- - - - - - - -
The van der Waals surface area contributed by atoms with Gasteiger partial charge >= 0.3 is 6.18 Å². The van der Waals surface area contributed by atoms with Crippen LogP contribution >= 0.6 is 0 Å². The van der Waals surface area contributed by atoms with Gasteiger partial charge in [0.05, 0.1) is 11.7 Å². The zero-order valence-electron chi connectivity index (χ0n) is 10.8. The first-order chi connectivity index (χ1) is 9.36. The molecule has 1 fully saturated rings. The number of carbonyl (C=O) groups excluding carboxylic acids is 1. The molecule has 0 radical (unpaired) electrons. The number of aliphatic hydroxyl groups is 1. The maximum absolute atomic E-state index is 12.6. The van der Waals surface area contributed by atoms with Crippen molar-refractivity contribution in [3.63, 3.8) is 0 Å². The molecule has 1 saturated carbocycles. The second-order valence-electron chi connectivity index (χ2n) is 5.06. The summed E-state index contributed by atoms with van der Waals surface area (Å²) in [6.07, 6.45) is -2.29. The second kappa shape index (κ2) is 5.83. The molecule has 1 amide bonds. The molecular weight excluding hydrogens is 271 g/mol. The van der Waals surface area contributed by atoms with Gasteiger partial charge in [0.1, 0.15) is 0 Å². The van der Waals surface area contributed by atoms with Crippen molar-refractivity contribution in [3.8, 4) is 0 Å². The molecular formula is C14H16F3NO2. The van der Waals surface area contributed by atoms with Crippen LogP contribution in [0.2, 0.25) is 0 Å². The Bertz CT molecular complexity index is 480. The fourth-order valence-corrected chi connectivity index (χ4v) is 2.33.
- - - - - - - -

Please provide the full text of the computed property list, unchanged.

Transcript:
The van der Waals surface area contributed by atoms with Gasteiger partial charge >= 0.3 is 6.18 Å². The van der Waals surface area contributed by atoms with Crippen LogP contribution >= 0.6 is 0 Å². The van der Waals surface area contributed by atoms with Gasteiger partial charge in [0.05, 0.1) is 11.7 Å². The zero-order valence-electron chi connectivity index (χ0n) is 10.8. The first-order chi connectivity index (χ1) is 9.36. The molecule has 1 fully saturated rings. The number of carbonyl (C=O) groups excluding carboxylic acids is 1. The molecule has 0 radical (unpaired) electrons. The number of aliphatic hydroxyl groups is 1. The maximum absolute atomic E-state index is 12.6. The van der Waals surface area contributed by atoms with Crippen molar-refractivity contribution in [3.63, 3.8) is 0 Å². The molecule has 1 saturated carbocycles. The second-order valence-electron chi connectivity index (χ2n) is 5.06. The summed E-state index contributed by atoms with van der Waals surface area (Å²) in [6.07, 6.45) is -2.29. The second kappa shape index (κ2) is 5.83. The molecule has 1 amide bonds. The molecular weight excluding hydrogens is 271 g/mol. The van der Waals surface area contributed by atoms with Gasteiger partial charge in [0.1, 0.15) is 0 Å². The van der Waals surface area contributed by atoms with Crippen molar-refractivity contribution in [3.8, 4) is 0 Å². The molecular formula is C14H16F3NO2. The van der Waals surface area contributed by atoms with Crippen LogP contribution in [0.2, 0.25) is 0 Å². The Bertz CT molecular complexity index is 480. The fourth-order valence-corrected chi connectivity index (χ4v) is 2.33.